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The Vice Presidency and How It Has Changed

The vice presidency today is very different from the early days of the Republic.

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“I am Vice President. In this I am nothing, but I may be everything.” – John Adams

The vice president of the United States is the second-highest job in the country, second only to the president. If the president can’t do his job, it’s up to the vice president to take over. The main reason we have a vice president is to make sure the country has a leader if something happens to the president. Vice presidents are also the president of the Senate, and can vote if there is a tie that needs to be broken. Otherwise, vice presidents didn’t really do anything. They were just there in case something bad happened. Because of this, many vice presidents ended up hating the job.

John Adams was the first vice president of the United States of America. He is known for his hatred of the vice presidency. He called it the “most insignificant office” invented. But the role of the vice president has changed a lot over the years.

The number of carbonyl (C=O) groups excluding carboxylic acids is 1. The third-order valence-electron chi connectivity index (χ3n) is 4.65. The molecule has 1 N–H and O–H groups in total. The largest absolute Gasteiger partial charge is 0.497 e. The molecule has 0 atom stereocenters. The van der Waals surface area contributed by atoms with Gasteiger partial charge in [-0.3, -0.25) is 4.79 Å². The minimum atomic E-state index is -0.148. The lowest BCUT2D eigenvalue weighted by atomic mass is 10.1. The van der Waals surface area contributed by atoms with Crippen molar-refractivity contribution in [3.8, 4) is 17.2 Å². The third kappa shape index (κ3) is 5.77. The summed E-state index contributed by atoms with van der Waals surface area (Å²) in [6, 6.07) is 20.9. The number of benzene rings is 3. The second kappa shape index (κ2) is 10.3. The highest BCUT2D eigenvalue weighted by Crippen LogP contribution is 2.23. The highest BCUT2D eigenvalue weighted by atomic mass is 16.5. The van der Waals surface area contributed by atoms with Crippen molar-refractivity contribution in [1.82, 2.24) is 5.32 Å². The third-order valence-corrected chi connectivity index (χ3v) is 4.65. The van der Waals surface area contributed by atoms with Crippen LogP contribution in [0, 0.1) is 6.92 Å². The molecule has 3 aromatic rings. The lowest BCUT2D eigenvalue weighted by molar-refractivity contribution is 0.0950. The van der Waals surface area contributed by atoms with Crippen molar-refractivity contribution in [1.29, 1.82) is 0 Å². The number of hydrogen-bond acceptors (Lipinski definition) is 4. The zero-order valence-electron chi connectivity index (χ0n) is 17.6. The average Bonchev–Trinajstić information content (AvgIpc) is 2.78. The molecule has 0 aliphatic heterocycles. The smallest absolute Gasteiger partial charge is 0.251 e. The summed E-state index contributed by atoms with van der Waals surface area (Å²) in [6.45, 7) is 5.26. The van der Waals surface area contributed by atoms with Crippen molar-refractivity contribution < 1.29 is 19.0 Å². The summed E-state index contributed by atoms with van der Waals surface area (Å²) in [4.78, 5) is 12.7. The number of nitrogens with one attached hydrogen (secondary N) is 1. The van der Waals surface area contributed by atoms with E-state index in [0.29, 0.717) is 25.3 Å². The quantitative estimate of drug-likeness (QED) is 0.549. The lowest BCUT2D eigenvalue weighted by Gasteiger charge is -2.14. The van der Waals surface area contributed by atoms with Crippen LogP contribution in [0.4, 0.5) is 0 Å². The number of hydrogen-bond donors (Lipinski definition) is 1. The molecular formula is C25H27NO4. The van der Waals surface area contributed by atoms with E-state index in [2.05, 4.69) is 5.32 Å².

For one thing, most presidential candidates pick their running mates to help them win the election. President Obama was a young politician who might not have won a lot of votes from Democratic Party voters. So he picked Joe Biden, an older Democrat, to help him win votes. Obama’s opponent John McCain hoped to win over women by choosing Sarah Palin, the governor of Alaska.

Joe Biden and Kamala Harris

More recently, President Trump picked Mike Pence, governor of Indiana to attract Christian voters. Many people think Joe Biden chose Kamala Harris because she’s different from him in lots of ways – she’s younger and female.

Vice presidents have become in presidential campaigns, but their duties do not end there.

Both Joe Biden and Mike Pence led projects rather than just waiting to fill in if something bad happened. Pence was made the head of the Coronavirus response team.

George W. Bush’s vice president, Dick Cheney, might have been the most powerful vice president in American history. He had the power to control lots of information that might influence the president, and he could make decisions on his own. Now that’s a job John Adams might have wanted!

Jose Backer, General Assignment Reporter, is a graduate of St. Michael's College and is currently pursuing a Master's Degree in Political Science. Born and raised in Southern California, he currently resides in the Pasadena area.

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